At the same time, recognizing that he needed to figure out a way to have his money grow independent of his labour and that there was no more land in downtown Toronto, he decided to buy a house with a friend. Daniel borrowed money from his parents for a downpayment. He and Richard bought a run down triplex in an undesirable part of downtown – Daniel would live in it, pay rent and they would both share the value of the house and rental income. With a down payment of 5%, the initial value of the house has grown over 300% over 14 years. With real estate, your investment is limited to the down payment but you receive a return on the entire asset, so there are opportunities to have above average rates of return.
He invested in another business venture with his friends - a high-end restaurant that he loved. They built it up to one of Toronto’s top 10 and then the recession of 2008 hit and they closed it down. Net net, Daniel probably lost $30,000 on this endeavor but the experience was great. He enjoyed the business and used it as a way to connect, network and “build his credibility in the business world”.
In 2009, Daniel bought another house and moved in with his partner. Last year they bought an additional rental property with two close friends. The group of 4 manage the property together and see it as a place to put their money and let it grow.
Overall, Daniel has just over $1.5 M in assets in his early 40s.
What has been the secret to his success?
1. An understanding of the situations that enable success and a goal to operate in those spaces. Back home he learned that “to succeed in a system that is broken, you have to understand and figure out how to benefit from its shortcomings – otherwise you will bang your head against a brick wall”. Daniel knew that even if he put a chunk of work into his project management job, the organization and management team were of such low quality and his chances of success were diminished. He knew that now matter how good he was at a family owned company, he would never really rise to the top because it was family owned and managed. And he ultimately knows that to make real money, you have to have money grow by itself. It can not be solely dependent on your labour – this is what drives his consistent time investment in a breadth of other opportunities.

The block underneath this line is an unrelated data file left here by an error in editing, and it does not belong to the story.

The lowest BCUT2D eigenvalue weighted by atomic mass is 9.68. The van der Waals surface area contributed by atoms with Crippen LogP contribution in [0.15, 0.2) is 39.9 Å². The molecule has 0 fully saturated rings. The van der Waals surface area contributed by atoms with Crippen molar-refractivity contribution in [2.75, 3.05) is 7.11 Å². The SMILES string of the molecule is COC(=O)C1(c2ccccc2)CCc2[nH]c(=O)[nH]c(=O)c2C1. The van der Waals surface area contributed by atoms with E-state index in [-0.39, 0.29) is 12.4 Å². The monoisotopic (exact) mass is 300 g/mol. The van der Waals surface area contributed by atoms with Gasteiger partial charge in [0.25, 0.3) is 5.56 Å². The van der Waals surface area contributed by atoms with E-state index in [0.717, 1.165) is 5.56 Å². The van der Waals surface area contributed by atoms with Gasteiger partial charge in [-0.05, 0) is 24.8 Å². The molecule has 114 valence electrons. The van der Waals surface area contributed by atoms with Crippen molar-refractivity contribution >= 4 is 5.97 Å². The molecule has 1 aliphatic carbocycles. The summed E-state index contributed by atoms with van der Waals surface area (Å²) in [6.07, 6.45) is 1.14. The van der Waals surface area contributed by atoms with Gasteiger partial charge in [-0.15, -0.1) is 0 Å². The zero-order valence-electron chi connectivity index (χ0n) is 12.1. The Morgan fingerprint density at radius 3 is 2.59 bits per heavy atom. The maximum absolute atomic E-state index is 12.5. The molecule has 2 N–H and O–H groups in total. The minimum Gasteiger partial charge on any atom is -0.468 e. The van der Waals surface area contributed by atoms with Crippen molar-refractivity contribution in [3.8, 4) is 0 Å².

2. A great ability to extract and be satisfied with the good that exists. There is no doubt that Daniel works hard, an estimate of 50 hours a week at his day job + the time he spends on the two rental properties and whatever current opportunity he has bubbling. During this, Daniel does not get frustrated he is not moving fast enough, he accepts where he is and works to enjoy it for what it is.